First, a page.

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Norwich Public Utilities sees financial impact of struggling customers

Norwich — As some Norwich businesses have reopened and some residents returned to work, Norwich Public Utilities revenue losses have stabilized slightly, but utility officials still are projecting major losses through September due to the COVID-19 economic downturn.

NPU administrators provided their monthly COVID-19 impact report to the Board of Public Utilities Commissioners on Tuesday, showing overall revenue declines and cuts in expenses to try to absorb the losses. The projections relied on actual utility usage and revenue through June 30 to make projections for July 1 through Sept. 30.

NPU expects to continue to fall well below pre-COVID-19 budget projections, with overall anticipated revenues for the three months at $20.3 million, down by $2.7 million from the budget of $22.9 million. Total monthly revenue drops are projected at $884,000, as residents and businesses continue to struggle in the partially shut down economy.

Commercial and industrial utility use is down by 27% each, and power use by public entities is down by 23%. As people continue to work at home and remain home for vacations, residential power usage is up by 5%. But 3,381 of the city’s 18,000 residential customers have past-due bills one to four months overdue.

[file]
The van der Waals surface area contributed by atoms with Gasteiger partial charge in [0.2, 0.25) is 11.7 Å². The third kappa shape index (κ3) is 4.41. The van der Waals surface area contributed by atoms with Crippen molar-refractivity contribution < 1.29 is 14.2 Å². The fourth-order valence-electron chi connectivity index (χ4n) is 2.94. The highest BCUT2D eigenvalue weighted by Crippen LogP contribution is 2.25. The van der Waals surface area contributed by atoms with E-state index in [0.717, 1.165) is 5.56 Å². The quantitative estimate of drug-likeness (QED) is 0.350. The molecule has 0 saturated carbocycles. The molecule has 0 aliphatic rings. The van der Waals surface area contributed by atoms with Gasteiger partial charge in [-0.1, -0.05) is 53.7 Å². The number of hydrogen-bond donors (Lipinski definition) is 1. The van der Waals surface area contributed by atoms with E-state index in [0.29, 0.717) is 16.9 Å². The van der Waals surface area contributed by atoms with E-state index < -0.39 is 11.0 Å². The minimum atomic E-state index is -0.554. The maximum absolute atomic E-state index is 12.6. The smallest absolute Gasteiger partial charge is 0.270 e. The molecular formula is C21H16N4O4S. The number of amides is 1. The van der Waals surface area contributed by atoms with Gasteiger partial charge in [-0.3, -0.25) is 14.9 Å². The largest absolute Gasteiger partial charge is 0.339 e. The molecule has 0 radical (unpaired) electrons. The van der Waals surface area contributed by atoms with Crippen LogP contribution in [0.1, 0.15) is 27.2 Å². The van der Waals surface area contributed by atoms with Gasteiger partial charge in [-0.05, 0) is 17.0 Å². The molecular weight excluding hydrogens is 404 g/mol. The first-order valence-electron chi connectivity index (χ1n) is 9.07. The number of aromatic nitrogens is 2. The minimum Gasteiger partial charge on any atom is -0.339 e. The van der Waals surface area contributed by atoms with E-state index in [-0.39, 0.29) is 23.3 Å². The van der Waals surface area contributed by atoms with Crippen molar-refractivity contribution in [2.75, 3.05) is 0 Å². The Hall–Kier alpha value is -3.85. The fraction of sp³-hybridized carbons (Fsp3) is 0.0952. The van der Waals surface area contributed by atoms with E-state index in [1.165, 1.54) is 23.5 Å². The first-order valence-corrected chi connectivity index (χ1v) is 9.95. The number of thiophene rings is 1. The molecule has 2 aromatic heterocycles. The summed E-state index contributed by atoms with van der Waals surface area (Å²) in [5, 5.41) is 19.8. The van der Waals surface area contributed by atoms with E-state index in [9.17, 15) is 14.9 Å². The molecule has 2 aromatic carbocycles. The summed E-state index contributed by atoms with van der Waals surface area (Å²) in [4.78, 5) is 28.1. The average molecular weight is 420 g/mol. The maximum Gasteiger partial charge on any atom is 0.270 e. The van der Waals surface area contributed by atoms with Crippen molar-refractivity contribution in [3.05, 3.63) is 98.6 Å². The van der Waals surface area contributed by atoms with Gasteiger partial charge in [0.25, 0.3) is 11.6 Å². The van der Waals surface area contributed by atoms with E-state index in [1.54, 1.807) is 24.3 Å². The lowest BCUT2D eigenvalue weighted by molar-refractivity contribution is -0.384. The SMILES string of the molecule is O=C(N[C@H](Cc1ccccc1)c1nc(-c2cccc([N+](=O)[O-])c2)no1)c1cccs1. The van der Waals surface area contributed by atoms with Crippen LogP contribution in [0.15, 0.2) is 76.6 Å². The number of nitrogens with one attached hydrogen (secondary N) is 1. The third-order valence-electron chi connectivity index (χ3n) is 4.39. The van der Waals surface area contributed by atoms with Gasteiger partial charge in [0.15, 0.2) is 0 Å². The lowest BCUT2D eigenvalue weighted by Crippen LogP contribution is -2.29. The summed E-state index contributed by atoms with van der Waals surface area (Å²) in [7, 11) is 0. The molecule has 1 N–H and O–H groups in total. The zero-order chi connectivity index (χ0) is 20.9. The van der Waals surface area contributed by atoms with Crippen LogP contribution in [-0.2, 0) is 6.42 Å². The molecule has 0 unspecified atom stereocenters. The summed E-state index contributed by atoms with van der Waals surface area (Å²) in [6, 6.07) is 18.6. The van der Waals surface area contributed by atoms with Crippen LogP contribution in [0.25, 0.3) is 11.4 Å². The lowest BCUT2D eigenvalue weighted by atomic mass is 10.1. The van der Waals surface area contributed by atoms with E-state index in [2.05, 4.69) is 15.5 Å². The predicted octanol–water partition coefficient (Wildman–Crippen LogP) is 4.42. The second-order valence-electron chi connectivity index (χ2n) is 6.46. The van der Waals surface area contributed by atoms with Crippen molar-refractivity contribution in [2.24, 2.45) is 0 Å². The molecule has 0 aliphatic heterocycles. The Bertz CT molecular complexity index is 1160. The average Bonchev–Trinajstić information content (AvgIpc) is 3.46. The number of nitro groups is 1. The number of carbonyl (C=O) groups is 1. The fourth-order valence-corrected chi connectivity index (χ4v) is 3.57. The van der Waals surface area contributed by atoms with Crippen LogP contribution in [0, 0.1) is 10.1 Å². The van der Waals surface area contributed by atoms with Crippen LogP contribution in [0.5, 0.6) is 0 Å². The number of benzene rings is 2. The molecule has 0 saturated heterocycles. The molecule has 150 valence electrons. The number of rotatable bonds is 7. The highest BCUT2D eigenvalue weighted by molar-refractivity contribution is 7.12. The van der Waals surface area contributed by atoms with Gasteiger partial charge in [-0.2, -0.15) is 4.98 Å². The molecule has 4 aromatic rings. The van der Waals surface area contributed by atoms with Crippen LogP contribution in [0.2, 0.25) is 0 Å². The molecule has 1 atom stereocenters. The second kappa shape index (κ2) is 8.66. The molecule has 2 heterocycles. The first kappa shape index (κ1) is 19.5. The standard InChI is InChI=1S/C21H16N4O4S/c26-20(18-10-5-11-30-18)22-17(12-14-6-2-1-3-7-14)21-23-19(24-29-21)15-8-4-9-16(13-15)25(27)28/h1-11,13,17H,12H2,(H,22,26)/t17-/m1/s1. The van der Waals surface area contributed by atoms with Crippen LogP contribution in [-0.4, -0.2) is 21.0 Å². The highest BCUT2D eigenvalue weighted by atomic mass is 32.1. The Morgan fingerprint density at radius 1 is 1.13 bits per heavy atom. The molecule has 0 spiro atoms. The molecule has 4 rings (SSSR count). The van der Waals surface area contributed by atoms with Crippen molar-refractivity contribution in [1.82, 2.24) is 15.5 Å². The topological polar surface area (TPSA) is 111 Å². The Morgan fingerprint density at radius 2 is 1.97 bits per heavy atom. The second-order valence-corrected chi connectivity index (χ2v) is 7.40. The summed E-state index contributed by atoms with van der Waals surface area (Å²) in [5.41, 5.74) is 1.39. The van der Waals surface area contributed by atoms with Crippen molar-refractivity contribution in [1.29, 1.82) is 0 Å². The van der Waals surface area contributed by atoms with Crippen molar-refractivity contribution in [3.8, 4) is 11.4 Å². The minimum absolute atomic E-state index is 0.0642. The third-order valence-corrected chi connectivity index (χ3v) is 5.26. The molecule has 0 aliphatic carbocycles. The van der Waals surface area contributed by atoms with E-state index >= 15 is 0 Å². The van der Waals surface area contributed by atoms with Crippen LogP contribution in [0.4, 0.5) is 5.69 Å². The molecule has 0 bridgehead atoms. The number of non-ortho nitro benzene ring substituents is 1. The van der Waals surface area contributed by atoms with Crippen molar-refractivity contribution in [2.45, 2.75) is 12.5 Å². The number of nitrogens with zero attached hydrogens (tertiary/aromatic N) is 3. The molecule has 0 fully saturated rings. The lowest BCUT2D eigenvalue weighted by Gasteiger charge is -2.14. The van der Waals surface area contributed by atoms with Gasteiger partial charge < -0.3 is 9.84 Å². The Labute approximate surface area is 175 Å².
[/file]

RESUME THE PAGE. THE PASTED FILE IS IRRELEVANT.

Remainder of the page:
NPU General Manager Chris LaRose said the usage figures are “weather normalized,” using 12-month average usage not adjusted for increased air conditioner use during July.

During normal times, NPU has about 1,500 financial hardship customers enrolled in special payment plans. With the COVID-19 emergency, that number has ballooned to 2,300.

Of those 800 new hardship cases, “We have 650 special payment arrangements,” LaRose said. “And a month later, we’re seeing them have problems meeting it. And new people are coming on. We’re still working with people, and we continue to take applications. Our customers are struggling.”

While NPU has a policy not to discuss specific customers, LaRose said the September projections include the anticipated closure of Freeport-McMoRan Copper Products Co., which announced in June it would close the Norwich plant starting in August in COVID-19-related companywide cutbacks. Another top utility customer, Atlantic City Linen Supply, which services the region’s two casinos, remains closed as the casinos operate on a limited basis.

Revenue losses deemed “uncollectible” from NPU’s top 100 customers alone is projected at $136,000 per month. Monthly cash receipts are projected to be down by $643,900 across all four NPU services: electricity, natural gas, water and sewer.

In response, NPU has reduced expenses by $835,000 per month, a 14% cut, for the three-month period. The cuts include leaving vacant positions open, except for one IT manager position, continued savings from deferred raises per an agreement reached with the utility’s labor unions in May and an 86% drop in overtime costs. Seven employees have accepted an early retirement plan.

“Some of this is real savings,” LaRose said, “and some of this is deferred savings. Overtime is real savings. We’ve been able to manage with that. All the employees have been very cooperative. Some of it, such as capital improvements, are deferred. We’re saving money by not replacing a pole. We’re doing everything to minimize the costs.”

c.bessette@theday.com

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